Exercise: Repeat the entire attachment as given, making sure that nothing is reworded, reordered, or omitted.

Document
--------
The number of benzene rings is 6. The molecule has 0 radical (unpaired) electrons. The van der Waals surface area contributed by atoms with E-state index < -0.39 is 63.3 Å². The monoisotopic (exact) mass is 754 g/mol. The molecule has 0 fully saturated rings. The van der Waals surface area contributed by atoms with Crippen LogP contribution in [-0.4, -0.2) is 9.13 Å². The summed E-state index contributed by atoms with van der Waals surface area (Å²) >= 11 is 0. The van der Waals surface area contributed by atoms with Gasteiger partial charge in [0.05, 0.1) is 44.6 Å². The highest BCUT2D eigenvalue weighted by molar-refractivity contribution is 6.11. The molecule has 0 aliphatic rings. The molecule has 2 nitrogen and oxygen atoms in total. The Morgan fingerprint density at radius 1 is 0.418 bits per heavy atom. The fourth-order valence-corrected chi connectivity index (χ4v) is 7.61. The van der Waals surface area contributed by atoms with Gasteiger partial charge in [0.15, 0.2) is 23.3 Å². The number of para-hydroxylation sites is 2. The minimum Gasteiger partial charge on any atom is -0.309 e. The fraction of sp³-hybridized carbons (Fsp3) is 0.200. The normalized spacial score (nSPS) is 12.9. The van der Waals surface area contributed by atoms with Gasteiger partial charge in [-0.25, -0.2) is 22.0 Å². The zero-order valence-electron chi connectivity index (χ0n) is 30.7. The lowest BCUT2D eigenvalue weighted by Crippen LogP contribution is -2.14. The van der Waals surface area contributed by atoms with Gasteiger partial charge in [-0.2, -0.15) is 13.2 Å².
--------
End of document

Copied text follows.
The number of benzene rings is 6. The molecule has 0 radical (unpaired) electrons. The van der Waals surface area contributed by atoms with E-state index < -0.39 is 63.3 Å². The monoisotopic (exact) mass is 754 g/mol. The molecule has 0 fully saturated rings. The van der Waals surface area contributed by atoms with Crippen LogP contribution in [-0.4, -0.2) is 9.13 Å². The summed E-state index contributed by atoms with van der Waals surface area (Å²) >= 11 is 0. The van der Waals surface area contributed by atoms with Gasteiger partial charge in [0.05, 0.1) is 44.6 Å². The highest BCUT2D eigenvalue weighted by molar-refractivity contribution is 6.11. The molecule has 0 aliphatic rings. The molecule has 2 nitrogen and oxygen atoms in total. The Morgan fingerprint density at radius 1 is 0.418 bits per heavy atom. The fourth-order valence-corrected chi connectivity index (χ4v) is 7.61. The van der Waals surface area contributed by atoms with Gasteiger partial charge in [0.15, 0.2) is 23.3 Å². The number of para-hydroxylation sites is 2. The minimum Gasteiger partial charge on any atom is -0.309 e. The fraction of sp³-hybridized carbons (Fsp3) is 0.200. The normalized spacial score (nSPS) is 12.9. The van der Waals surface area contributed by atoms with Gasteiger partial charge in [-0.25, -0.2) is 22.0 Å². The zero-order valence-electron chi connectivity index (χ0n) is 30.7. The lowest BCUT2D eigenvalue weighted by Crippen LogP contribution is -2.14. The van der Waals surface area contributed by atoms with Gasteiger partial charge in [-0.2, -0.15) is 13.2 Å².